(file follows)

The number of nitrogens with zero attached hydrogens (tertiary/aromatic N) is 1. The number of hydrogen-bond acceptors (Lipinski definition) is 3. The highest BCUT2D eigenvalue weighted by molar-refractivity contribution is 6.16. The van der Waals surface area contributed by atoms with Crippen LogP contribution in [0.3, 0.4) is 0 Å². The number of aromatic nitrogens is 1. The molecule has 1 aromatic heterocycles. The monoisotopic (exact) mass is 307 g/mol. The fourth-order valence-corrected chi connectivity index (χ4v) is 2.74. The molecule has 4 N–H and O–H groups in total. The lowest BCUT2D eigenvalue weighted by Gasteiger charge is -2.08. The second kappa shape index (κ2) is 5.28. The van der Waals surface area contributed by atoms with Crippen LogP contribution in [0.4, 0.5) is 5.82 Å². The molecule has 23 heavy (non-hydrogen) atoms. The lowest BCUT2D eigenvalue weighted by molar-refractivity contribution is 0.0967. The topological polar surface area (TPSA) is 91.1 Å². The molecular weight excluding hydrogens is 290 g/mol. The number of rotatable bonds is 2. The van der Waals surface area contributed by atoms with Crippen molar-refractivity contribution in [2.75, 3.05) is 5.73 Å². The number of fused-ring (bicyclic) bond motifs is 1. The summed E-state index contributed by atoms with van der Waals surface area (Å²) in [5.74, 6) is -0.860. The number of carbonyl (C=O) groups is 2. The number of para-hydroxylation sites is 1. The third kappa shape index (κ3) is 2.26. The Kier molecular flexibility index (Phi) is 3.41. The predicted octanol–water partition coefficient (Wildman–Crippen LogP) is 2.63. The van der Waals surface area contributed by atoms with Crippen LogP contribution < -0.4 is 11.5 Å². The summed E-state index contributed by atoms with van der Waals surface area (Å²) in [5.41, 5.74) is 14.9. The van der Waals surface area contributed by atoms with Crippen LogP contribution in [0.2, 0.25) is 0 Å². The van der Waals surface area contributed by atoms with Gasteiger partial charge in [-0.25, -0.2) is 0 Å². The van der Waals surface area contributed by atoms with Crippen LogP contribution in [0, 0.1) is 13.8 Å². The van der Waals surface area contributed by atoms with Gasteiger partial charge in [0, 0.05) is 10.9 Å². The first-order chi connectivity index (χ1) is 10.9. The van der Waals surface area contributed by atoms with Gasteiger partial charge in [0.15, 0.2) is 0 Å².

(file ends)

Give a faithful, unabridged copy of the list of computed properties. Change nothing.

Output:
The number of nitrogens with zero attached hydrogens (tertiary/aromatic N) is 1. The number of hydrogen-bond acceptors (Lipinski definition) is 3. The highest BCUT2D eigenvalue weighted by molar-refractivity contribution is 6.16. The van der Waals surface area contributed by atoms with Crippen LogP contribution in [0.3, 0.4) is 0 Å². The number of aromatic nitrogens is 1. The molecule has 1 aromatic heterocycles. The monoisotopic (exact) mass is 307 g/mol. The fourth-order valence-corrected chi connectivity index (χ4v) is 2.74. The molecule has 4 N–H and O–H groups in total. The lowest BCUT2D eigenvalue weighted by Gasteiger charge is -2.08. The second kappa shape index (κ2) is 5.28. The van der Waals surface area contributed by atoms with Crippen LogP contribution in [0.4, 0.5) is 5.82 Å². The molecule has 23 heavy (non-hydrogen) atoms. The lowest BCUT2D eigenvalue weighted by molar-refractivity contribution is 0.0967. The topological polar surface area (TPSA) is 91.1 Å². The molecular weight excluding hydrogens is 290 g/mol. The number of rotatable bonds is 2. The van der Waals surface area contributed by atoms with Crippen molar-refractivity contribution in [2.75, 3.05) is 5.73 Å². The number of fused-ring (bicyclic) bond motifs is 1. The summed E-state index contributed by atoms with van der Waals surface area (Å²) in [5.74, 6) is -0.860. The number of carbonyl (C=O) groups is 2. The number of para-hydroxylation sites is 1. The third kappa shape index (κ3) is 2.26. The Kier molecular flexibility index (Phi) is 3.41. The predicted octanol–water partition coefficient (Wildman–Crippen LogP) is 2.63. The van der Waals surface area contributed by atoms with Crippen LogP contribution < -0.4 is 11.5 Å². The summed E-state index contributed by atoms with van der Waals surface area (Å²) in [5.41, 5.74) is 14.9. The van der Waals surface area contributed by atoms with Crippen LogP contribution in [0.2, 0.25) is 0 Å². The van der Waals surface area contributed by atoms with Gasteiger partial charge in [-0.25, -0.2) is 0 Å². The van der Waals surface area contributed by atoms with Crippen LogP contribution in [0, 0.1) is 13.8 Å². The van der Waals surface area contributed by atoms with Gasteiger partial charge in [0, 0.05) is 10.9 Å². The first-order chi connectivity index (χ1) is 10.9. The van der Waals surface area contributed by atoms with Gasteiger partial charge in [0.15, 0.2) is 0 Å².